Still in the midst of its discussion of the laws of muktzeh – the rabbinic prohibition against moving objects that were “set aside” as being unusable on – the Gemara on today’s daf raises a question based on a Mishna from Massekhet Nedarim:
One may nullify vows on. A woman who vowed that certain food is prohibited to her, her husband can nullify her vow on. And likewise one may request that a Sage find an opening to dissolve his vows, i.e., a factor that the one taking the vow failed to take into account or an element of regret, if that nullification or dissolution is for the purpose of. The question arises: And why, after a man has nullified his wife’s vow, should she be permitted to eat that food? When the woman vowed not to eat that food, she consciously set it aside. Even if some way to dissolve the vow is found, the food should remain set-aside. On the basis of the same uncertainty that was raised above, say: Who says that her husband will agree to engage in nullifying her oath? Perhaps he will refuse to nullify it.
The Gemara answers:
There, in the case of vows, it can be explained in accordance with that which Rav Pineḥas said in the name of Rava, who came to explain some of the fundamentals of the of vows, as Rav Pineḥas said in the name of Rava: Every woman who takes a vow, it is from the outset contingent on her husband’s consent that she takes the vow. Since she knows that her husband has the ability to nullify it, her vows are not absolute and their final validation comes only through her husband’s agreement. When a woman vows, she does not set aside the food absolutely from potential use.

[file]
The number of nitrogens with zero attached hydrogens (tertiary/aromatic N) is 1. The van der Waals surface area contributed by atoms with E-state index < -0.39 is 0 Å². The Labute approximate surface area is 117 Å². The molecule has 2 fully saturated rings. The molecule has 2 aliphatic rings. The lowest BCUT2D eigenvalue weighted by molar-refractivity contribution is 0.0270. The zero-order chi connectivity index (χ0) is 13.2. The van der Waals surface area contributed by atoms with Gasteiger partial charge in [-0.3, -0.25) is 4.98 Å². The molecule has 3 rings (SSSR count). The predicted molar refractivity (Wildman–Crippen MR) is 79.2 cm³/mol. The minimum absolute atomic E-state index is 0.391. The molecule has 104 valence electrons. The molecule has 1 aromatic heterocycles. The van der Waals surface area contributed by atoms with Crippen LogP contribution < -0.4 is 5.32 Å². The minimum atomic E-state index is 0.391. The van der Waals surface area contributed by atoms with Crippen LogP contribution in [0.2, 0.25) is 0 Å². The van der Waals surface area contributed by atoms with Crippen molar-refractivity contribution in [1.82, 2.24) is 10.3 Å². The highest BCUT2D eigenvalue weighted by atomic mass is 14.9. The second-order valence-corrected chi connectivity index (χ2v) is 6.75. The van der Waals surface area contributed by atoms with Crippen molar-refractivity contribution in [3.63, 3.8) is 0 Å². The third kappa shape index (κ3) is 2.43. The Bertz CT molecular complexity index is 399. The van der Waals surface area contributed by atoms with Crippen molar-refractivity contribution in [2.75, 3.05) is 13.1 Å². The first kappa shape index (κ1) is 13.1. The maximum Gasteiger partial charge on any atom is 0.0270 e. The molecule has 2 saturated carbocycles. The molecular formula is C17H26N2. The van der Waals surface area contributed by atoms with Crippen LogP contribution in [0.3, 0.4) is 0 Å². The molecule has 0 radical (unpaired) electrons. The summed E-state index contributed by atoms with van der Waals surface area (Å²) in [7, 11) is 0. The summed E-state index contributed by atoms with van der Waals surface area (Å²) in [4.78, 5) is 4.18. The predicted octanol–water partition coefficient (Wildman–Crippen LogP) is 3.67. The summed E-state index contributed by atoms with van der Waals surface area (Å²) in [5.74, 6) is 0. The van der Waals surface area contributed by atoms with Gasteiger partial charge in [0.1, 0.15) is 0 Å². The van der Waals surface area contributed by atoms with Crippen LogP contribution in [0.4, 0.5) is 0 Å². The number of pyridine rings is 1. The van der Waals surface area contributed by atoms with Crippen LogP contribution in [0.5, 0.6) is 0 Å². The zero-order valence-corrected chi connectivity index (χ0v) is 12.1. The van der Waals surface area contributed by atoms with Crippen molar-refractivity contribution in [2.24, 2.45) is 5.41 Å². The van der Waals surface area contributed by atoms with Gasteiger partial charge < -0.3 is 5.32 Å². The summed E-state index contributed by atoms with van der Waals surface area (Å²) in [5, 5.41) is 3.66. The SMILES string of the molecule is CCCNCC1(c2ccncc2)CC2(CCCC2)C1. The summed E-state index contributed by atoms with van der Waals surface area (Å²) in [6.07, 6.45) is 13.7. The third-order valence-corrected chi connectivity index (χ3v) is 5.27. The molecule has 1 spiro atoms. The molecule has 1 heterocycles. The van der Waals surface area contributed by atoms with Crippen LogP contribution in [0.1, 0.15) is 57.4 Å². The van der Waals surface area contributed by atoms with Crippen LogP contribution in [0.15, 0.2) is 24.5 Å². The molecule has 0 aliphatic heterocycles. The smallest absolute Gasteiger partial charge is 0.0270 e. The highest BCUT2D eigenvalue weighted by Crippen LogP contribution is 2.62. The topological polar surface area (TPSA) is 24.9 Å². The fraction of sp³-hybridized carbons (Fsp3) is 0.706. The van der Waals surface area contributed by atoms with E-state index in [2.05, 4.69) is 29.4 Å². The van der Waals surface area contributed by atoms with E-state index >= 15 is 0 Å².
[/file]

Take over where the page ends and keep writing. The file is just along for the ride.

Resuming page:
The halakhot of vows and their nullification are articulated in the Torah (Bamidbar, Chapter 30), and the entire tractate of Nedarim is devoted to those halakhot. By Torah law, a husband may nullify his wife’s vows on the day that he hears them. The Gemara explains that this applies only to those vows that affect her husband in some way. Since the verse itself states: “Every vow, and every binding oath to afflict the soul, her husband may let it stand, or her husband may make it void” (Numbers 30:14), the statement of Rav Pineḥas is readily understood. From the time she takes the vow, she is aware that it is contingent upon her husband’s consent.
In Tractate Nedarim, it is explained at length that one may dissolve a vow that he made by consulting with a Sage. There are several reasons that a Sage would agree to dissolve a vow. The simplest reason is if the one who took the vow realizes afterward that it is difficult for him to fulfill it, and, therefore, he regrets taking the vow. Since regret is a valid reason to dissolve the vow, in exigent circumstances,